Say 'No!' to whitening
Here we see one of the more interesting products available on Guam: Sheep placenta. What is it used for?
The explanation on the package says that it will “whiten your skin” and goes on to say that it will “make your skin more whiter.” Once you have stopped wondering why these guys can’t be bothered to get someone who speaks English to proofread their label you might start asking about how they know that sheep placenta makes skin more whiter.
Possibly a shepherd, or maybe a veterinarian, or whoever it is that helps the sheep to give birth to their lambs, and thus finds himself bespattered with sheep placenta on a regular basis, began to realize, to his delight, or to his horror, depending on his point of view, that his skin was becoming more whiter.
When I saw that the white people who seem to like sheep placenta say nothing about its whitening effect, and speak only about the way it makes the skin look younger, I began to wonder about all of this whitening talk. I also began to wonder why anyone would want to become more whiter.
It seems that the people of some parts of Asia have gotten it into their heads that being white means being beautiful. Skin whitening products are big business in India, raking in about 400 million a year, and the business continues to grow at an alarming rate.
Obviously no attention is paid, whatever, to Mark Twain, who visited India and commented on the subject in his book Following the Equator, published in 1897. After admiring the brown complexions of the people of India, he wrote of the “disadvantage of the white complexion” and went on to say:
“It is not an unbearably unpleasant complexion when it keeps to itself, but when it comes into competition with masses of brown and black the fact is betrayed that it is endurable only because we are used to it. Nearly all black and brown skins are beautiful, but a beautiful white skin is rare. How rare, one may learn by walking down a street in Paris, New York, or London on a week-day particularly an unfashionable street—and keeping count of the satisfactory complexions encountered in the course of a mile. Where dark complexions are massed, they make the whites look bleached-out, unwholesome, and sometimes frankly ghastly.”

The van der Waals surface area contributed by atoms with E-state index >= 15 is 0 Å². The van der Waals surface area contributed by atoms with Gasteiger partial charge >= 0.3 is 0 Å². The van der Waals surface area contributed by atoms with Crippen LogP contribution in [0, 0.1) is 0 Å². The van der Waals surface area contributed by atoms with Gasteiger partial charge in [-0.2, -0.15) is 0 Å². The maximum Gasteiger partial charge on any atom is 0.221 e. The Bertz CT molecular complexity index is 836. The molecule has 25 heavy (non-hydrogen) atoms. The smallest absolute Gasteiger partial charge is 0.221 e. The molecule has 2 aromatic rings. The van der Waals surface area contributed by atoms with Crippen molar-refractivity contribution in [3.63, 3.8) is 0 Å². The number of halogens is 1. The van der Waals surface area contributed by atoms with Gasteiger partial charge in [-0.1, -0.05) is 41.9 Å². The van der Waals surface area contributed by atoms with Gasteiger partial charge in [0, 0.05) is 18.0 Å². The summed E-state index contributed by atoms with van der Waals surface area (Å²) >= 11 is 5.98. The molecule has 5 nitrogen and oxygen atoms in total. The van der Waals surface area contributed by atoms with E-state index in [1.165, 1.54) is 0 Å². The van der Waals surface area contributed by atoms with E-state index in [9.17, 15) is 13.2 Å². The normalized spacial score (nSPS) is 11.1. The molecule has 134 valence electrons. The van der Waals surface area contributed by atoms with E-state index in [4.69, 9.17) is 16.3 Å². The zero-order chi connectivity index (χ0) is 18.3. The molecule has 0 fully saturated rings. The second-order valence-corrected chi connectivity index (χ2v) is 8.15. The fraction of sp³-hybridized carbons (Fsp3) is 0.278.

Mark Twain went on to describe white people as “people whose skins are dull and characterless modifications of the tint which we miscall white. Some of these faces are pimply; some exhibit other signs of diseased blood; some show scars of a tint out of a harmony with the surrounding shades of color. The white man’s complexion makes no concealments. It can’t. It seemed to have been designed as a catch-all for everything that can damage it. Ladies have to paint it, and powder it, and cosmetic it, and diet it with arsenic, and enamel it, and be always enticing it, and persuading it, and pestering it, and fussing at it, to make it beautiful; and they do not succeed. But these efforts show what they think of the natural complexion, as distributed. As distributed it needs these helps. The complexion which they try to counterfeit is one which nature restricts to the few—to the very few. To ninety-nine persons she gives a bad complexion, to the hundredth a good one. The hundredth can keep it—how long? Ten years, perhaps.
The advantage is with the Zulu, I think. He starts with a beautiful complexion, and it will last him through. And as for the Indian brown—firm, smooth, blemishless, pleasant and restful to the eye, afraid of no color, harmonizing with all colors and adding a grace to them all—I think there is no sort of chance for the average white complexion against that rich and perfect tint.”
Mark Twain’s words, written in 1897, continue to be true in 2013, not only of the Indian, but of the ‘rich and perfect tint’ of the complexions of the Chamorro and the Filipino. Here is an example for your consideration: a Filipina-Chamorro native of Guam.
The Japanese tourists and American residents who wish they had her rich and perfect tint would no doubt agree with Mark Twain, and with my suggestion, to say ‘No!’ to whitening.